Previous posts:

Consultation On Streetlighting

Consultation On Streetlighting

Cambridgeshire County Council wishes to achieve financial savings of approximately £272,000 by switching off street lights across Cambridgeshire between midnight and 6.00 am each day.

Under this proposal a total of 1,449 street lights would be affected in Wisbech; and Wisbech Town Council has been asked whether it would be prepared to contribute financially towards the cost of retaining streetlighting during those hours, on particular roads within the town, with effect from the financial year 2016/17.

The cost of retaining full operation of the 1,449 street lights would be £12 per light per annum (increasing by inflation and fuel costs each year), plus an annual administrative charge of £65. The total cost for 2016/17 would be £17,403.00.

In order for Wisbech Town Council to decide whether to meet this cost, they wish to know what the residents of Wisbech think about the proposal.
If the decision is made to fund full illumination, this would become part of the Wisbech Town Council budget proposals for 2016/2017. If an increase in the annual Parish Precept was required, this would be an increase of 8.4%

Please see the Council website for the figures for what this would cost your Band of household.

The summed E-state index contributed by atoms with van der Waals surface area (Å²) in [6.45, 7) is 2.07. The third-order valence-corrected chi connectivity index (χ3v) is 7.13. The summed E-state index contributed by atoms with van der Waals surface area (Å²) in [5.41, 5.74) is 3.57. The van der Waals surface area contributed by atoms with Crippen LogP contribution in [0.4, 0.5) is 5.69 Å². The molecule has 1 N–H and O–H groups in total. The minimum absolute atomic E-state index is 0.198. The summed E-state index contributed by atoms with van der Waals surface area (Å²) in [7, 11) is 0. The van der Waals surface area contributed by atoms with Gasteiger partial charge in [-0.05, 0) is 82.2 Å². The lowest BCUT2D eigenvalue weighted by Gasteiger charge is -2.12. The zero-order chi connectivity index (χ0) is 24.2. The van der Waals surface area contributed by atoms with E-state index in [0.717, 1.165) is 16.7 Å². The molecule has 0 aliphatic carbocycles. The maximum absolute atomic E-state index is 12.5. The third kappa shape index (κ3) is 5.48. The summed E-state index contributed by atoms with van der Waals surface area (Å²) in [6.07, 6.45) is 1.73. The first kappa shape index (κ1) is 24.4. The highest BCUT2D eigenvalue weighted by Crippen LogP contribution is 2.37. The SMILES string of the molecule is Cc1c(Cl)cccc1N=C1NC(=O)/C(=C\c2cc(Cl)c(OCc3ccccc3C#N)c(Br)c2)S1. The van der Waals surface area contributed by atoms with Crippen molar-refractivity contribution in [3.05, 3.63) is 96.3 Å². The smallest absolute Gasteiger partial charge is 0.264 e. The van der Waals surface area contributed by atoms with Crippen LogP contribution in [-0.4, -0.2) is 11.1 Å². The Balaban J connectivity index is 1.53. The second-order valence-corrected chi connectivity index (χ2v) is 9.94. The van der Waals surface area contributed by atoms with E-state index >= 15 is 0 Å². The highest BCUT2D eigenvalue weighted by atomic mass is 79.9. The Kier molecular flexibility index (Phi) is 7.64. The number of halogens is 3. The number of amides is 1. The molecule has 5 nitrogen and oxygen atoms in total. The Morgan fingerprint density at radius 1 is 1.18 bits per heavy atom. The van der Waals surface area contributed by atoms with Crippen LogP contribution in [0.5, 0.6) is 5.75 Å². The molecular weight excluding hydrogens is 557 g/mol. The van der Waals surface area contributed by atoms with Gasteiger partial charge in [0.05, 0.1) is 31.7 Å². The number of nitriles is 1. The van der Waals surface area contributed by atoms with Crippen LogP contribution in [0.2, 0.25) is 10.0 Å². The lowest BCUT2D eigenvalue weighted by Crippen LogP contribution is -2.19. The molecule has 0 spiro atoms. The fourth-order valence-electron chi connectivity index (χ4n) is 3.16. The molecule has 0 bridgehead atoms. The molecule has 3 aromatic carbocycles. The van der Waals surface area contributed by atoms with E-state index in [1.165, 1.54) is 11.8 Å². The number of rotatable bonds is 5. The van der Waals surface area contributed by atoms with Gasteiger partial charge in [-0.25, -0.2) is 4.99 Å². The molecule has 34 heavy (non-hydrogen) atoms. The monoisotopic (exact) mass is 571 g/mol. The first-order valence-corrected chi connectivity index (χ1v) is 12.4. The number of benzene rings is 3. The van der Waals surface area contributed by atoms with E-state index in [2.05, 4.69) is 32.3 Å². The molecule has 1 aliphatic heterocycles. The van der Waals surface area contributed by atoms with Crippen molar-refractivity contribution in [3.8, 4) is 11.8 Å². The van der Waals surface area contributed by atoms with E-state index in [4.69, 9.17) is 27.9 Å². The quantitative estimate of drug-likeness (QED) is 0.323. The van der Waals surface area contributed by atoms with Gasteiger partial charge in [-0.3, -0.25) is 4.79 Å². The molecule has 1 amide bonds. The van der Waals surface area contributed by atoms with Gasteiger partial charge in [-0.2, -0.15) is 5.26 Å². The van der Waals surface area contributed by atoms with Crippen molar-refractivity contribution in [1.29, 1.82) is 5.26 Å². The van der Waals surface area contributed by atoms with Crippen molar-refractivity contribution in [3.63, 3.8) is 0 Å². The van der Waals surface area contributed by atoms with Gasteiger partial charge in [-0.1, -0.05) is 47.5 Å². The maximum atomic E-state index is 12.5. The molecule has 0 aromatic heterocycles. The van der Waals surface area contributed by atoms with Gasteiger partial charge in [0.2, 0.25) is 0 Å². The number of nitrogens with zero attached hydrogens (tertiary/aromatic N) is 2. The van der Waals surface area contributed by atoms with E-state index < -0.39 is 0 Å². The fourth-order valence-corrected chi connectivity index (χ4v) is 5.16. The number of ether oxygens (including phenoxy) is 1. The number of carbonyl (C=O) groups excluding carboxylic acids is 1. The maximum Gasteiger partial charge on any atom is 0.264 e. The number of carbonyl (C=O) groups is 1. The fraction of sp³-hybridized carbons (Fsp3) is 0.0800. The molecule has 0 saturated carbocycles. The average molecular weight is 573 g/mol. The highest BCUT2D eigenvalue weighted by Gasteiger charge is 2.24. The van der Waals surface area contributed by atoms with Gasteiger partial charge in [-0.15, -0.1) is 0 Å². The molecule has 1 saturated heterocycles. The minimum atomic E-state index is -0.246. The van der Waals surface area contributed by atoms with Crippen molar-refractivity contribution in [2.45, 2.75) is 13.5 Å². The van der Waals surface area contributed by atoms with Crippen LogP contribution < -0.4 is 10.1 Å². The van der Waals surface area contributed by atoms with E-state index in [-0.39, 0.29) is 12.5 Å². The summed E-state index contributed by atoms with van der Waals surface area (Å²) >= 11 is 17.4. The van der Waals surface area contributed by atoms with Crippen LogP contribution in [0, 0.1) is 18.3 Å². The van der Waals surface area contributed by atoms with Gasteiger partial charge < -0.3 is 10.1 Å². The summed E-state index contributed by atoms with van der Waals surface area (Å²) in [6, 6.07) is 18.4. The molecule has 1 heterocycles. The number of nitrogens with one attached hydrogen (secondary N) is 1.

If you are a Wisbech Parish Council Tax payer you can make your views known by completing the survey below. For your vote to be counted, you must include your name, address and postcode – details will only be used to verify residency in Wisbech Parish.

The deadline for your views is 5pm on Friday 25 September.
The majority view will be a strong guide to the council’s decision, and the results of the survey will be published in the Minutes.

Just Admit It

Just Admit It

On ShapeYourPlace Cllr. Virginia Bucknor (Independent) says:

“Hi Mike, I’m having the same problem with CCC Highways. I reported a really serious hole in a road in Waterlees on 1st May, they acknowledged with a Highways ref number and nothing further.

I’ve chased them via a senior CCC officer and still no reply – and the hole is of course even bigger and more dangerous – particularly for motorbikes – as all this rain fills up the holes so they can’t see to avoid.